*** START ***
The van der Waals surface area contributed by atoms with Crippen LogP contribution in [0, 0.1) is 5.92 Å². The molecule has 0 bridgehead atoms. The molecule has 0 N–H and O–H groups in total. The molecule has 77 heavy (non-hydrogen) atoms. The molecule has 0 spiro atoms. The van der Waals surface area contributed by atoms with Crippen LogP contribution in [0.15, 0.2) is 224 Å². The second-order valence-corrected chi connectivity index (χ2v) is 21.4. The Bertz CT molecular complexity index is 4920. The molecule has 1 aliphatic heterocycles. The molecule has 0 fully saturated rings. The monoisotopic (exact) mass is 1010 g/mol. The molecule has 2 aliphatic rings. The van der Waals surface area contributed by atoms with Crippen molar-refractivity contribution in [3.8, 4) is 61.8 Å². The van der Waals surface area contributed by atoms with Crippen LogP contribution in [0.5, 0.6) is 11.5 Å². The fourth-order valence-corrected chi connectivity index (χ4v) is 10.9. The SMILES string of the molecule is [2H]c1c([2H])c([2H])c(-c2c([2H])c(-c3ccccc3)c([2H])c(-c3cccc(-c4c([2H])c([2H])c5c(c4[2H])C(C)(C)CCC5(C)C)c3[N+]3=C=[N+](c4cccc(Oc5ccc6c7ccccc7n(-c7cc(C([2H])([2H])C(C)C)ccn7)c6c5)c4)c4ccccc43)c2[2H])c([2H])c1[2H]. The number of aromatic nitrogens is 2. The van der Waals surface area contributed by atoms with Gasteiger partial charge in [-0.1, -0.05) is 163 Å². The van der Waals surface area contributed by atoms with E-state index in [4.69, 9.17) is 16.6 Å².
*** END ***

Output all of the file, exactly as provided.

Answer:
The van der Waals surface area contributed by atoms with Crippen LogP contribution in [0, 0.1) is 5.92 Å². The molecule has 0 bridgehead atoms. The molecule has 0 N–H and O–H groups in total. The molecule has 77 heavy (non-hydrogen) atoms. The molecule has 0 spiro atoms. The van der Waals surface area contributed by atoms with Crippen LogP contribution in [0.15, 0.2) is 224 Å². The second-order valence-corrected chi connectivity index (χ2v) is 21.4. The Bertz CT molecular complexity index is 4920. The molecule has 1 aliphatic heterocycles. The molecule has 0 fully saturated rings. The monoisotopic (exact) mass is 1010 g/mol. The molecule has 2 aliphatic rings. The van der Waals surface area contributed by atoms with Crippen molar-refractivity contribution in [3.8, 4) is 61.8 Å². The van der Waals surface area contributed by atoms with Crippen LogP contribution in [0.5, 0.6) is 11.5 Å². The fourth-order valence-corrected chi connectivity index (χ4v) is 10.9. The SMILES string of the molecule is [2H]c1c([2H])c([2H])c(-c2c([2H])c(-c3ccccc3)c([2H])c(-c3cccc(-c4c([2H])c([2H])c5c(c4[2H])C(C)(C)CCC5(C)C)c3[N+]3=C=[N+](c4cccc(Oc5ccc6c7ccccc7n(-c7cc(C([2H])([2H])C(C)C)ccn7)c6c5)c4)c4ccccc43)c2[2H])c([2H])c1[2H]. The number of aromatic nitrogens is 2. The van der Waals surface area contributed by atoms with Gasteiger partial charge in [-0.1, -0.05) is 163 Å². The van der Waals surface area contributed by atoms with E-state index in [4.69, 9.17) is 16.6 Å².